The DOL stated that nothing in its interpretation should be read to “permit an employer to avoid granting FFCRA leave by purporting to lack work for an employee.” Rather, the DOL was clear that if an employer purposefully made work unavailable in an effort to deny an eligible employee FFCRA leave, such actions may be a violation of the FFCRA’s anti-retaliation provisions.
The Reaffirmed Employer Consent Requirement for Intermittent Leave
Because Congress did not address intermittent leave at all in drafting the FFCRA, the District Court reasoned this provision was “precisely the sort of statutory gap … that the DOL’s broad regulatory authority empowers it to fill.” However, the Court also found that the DOL’s regulations concerning intermittent leave faltered at the reasonableness prong of judicial review. The Court found the DOL’s regulations reasonable regarding why intermittent leave was not available where the qualifying reason for leave “logically correlate[s] with a higher risk of viral infection.” The impacted leave requests under the regulation were those where the individual had symptoms of COVID personally and/or was providing care for an individual with symptoms, both of which imply the individual’s exposure to someone possibly infected. In such circumstances, the District Court agreed that the public health concerns about limiting exposure justified the prohibition on intermittent leave. However, the Court was not equally persuaded by the DOL’s promulgated requirement that an employer agree to the intermittent leave in the other instances, “which concededly do not implicate the same public-health considerations.” The Court held that the DOL’s employer consent requirement for intermittent leave was allowed “[i]insofar as it ban[ned] intermittent leave based on qualifying conditions,” but that it was “entirely unreasoned and fails” insofar “as it requires employer consent for intermittent leave” in other situations.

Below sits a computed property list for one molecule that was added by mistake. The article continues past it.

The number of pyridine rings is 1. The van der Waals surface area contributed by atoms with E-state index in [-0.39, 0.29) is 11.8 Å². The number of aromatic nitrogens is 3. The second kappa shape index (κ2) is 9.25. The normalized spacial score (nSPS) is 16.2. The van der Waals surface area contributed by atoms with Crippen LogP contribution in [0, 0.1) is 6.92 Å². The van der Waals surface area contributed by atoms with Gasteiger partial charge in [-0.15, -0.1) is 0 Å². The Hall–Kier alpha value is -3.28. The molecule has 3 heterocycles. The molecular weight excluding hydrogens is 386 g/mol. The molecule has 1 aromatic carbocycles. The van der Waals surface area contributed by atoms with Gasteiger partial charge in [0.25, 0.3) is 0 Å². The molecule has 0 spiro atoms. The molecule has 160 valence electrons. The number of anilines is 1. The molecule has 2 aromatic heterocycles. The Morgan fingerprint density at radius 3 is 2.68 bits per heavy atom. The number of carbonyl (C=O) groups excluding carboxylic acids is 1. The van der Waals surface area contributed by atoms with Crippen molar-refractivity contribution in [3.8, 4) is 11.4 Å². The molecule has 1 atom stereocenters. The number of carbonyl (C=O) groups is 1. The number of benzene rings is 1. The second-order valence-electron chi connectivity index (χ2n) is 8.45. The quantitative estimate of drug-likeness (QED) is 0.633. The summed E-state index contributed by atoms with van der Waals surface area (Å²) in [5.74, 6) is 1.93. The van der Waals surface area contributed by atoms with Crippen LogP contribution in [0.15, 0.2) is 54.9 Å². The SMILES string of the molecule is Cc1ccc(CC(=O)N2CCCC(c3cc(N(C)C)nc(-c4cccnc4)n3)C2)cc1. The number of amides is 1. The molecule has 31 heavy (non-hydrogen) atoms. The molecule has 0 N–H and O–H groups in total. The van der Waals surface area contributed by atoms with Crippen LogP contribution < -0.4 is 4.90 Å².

Rather than changing its interpretation, the DOL added additional reasoning to its view that intermittent leave required employer consent when it was related to working intermittently at home and providing care for a minor child whose school or place of care was closed for COVID-19 related reasons. The DOL again confirmed that the supplemental explanation offered in the revised rule should be read in addition to and not in replacement of the reasoning provided in the initial April 1 rule.
In revising its interpretation to add additional context, the DOL stated that its interpretation was “consistent with long standing FMLA principles governing intermittent leave.” Specifically, the DOL noted that this interpretation supported the “longstanding principle of FMLA intermittent leave that such leave should, where foreseeable, avoid “unduly disrupting the employer’s operations.” The DOL reasoned that in the traditional FMLA statute, which includes the definition of intermittent leave as “‘leave taken in separate periods of time due to a single illness or injury, rather than for one continuous period of time, and may include leave of periods from an hour or more to several weeks,” Congress “expressly authorized” employees taking FMLA leave intermittently “only under certain circumstances.” In contrast, when drafting the FFCRA, Congress was silent on whether leave could be taken intermittently, which granted the DOL “broad regulatory authority to effectuate” the paid leave provisions. Accordingly, the DOL reasoned, that this interpretation was well within its authority to ensure consistency in the application of and implementation of the EPSLA and the EFMLEA. The DOL reasoned that the FMLA has long recognized that, where possible, intermittent leave should “avoid ‘unduly disrupting the employers operations,’” and that this goal would be best achieved by requiring employer approval for such leave. The DOL explained that this requirement would help balance “the employee’s need for leave with the employer’s interest in avoiding disruptions…” In support of its reasoning, the DOL noted that the FFCRA included employer permission as a prerequisite for teleworking, and that requiring employer approval before allowing intermittent leave for teleworking was a practical addition. Additionally, to the extent an employee requested the ability to take intermittent leave from work occurring at the worksite (only available in limited circumstances), that addition—with employer consent—was in-line with long standing FMLA provisions related to caring for a child, and was an appropriate condition to ensure balance between the competing interests of employees and employers in this unprecedented time.